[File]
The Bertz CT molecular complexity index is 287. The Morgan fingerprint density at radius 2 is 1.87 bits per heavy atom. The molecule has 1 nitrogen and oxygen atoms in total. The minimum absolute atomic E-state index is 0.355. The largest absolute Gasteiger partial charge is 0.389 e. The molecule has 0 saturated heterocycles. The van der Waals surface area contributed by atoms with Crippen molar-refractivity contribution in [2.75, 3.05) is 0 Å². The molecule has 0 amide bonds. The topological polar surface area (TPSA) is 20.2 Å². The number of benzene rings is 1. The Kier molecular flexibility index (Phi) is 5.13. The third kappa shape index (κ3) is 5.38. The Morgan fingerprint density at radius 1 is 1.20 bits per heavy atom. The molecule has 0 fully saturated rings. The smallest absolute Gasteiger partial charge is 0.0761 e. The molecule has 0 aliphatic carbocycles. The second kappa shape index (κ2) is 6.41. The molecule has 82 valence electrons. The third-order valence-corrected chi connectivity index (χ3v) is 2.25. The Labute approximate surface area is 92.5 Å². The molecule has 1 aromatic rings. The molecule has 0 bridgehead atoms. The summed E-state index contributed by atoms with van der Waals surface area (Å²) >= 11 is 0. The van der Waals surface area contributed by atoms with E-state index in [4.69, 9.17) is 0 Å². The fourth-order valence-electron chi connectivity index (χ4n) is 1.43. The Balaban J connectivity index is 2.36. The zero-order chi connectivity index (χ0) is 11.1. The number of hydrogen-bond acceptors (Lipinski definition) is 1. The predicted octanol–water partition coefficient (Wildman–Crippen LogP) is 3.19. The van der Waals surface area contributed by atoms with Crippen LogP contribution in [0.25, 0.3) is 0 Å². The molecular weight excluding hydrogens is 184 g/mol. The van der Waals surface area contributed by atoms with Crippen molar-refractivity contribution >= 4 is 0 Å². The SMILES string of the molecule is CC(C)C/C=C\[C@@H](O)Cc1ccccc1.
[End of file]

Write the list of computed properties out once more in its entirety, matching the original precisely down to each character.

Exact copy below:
The Bertz CT molecular complexity index is 287. The Morgan fingerprint density at radius 2 is 1.87 bits per heavy atom. The molecule has 1 nitrogen and oxygen atoms in total. The minimum absolute atomic E-state index is 0.355. The largest absolute Gasteiger partial charge is 0.389 e. The molecule has 0 saturated heterocycles. The van der Waals surface area contributed by atoms with Crippen molar-refractivity contribution in [2.75, 3.05) is 0 Å². The molecule has 0 amide bonds. The topological polar surface area (TPSA) is 20.2 Å². The number of benzene rings is 1. The Kier molecular flexibility index (Phi) is 5.13. The third kappa shape index (κ3) is 5.38. The Morgan fingerprint density at radius 1 is 1.20 bits per heavy atom. The molecule has 0 fully saturated rings. The smallest absolute Gasteiger partial charge is 0.0761 e. The molecule has 0 aliphatic carbocycles. The second kappa shape index (κ2) is 6.41. The molecule has 82 valence electrons. The third-order valence-corrected chi connectivity index (χ3v) is 2.25. The Labute approximate surface area is 92.5 Å². The molecule has 1 aromatic rings. The molecule has 0 bridgehead atoms. The summed E-state index contributed by atoms with van der Waals surface area (Å²) >= 11 is 0. The van der Waals surface area contributed by atoms with E-state index in [4.69, 9.17) is 0 Å². The fourth-order valence-electron chi connectivity index (χ4n) is 1.43. The Balaban J connectivity index is 2.36. The zero-order chi connectivity index (χ0) is 11.1. The number of hydrogen-bond acceptors (Lipinski definition) is 1. The predicted octanol–water partition coefficient (Wildman–Crippen LogP) is 3.19. The van der Waals surface area contributed by atoms with Crippen LogP contribution in [0.25, 0.3) is 0 Å². The molecular weight excluding hydrogens is 184 g/mol. The van der Waals surface area contributed by atoms with Crippen molar-refractivity contribution >= 4 is 0 Å². The SMILES string of the molecule is CC(C)C/C=C\[C@@H](O)Cc1ccccc1.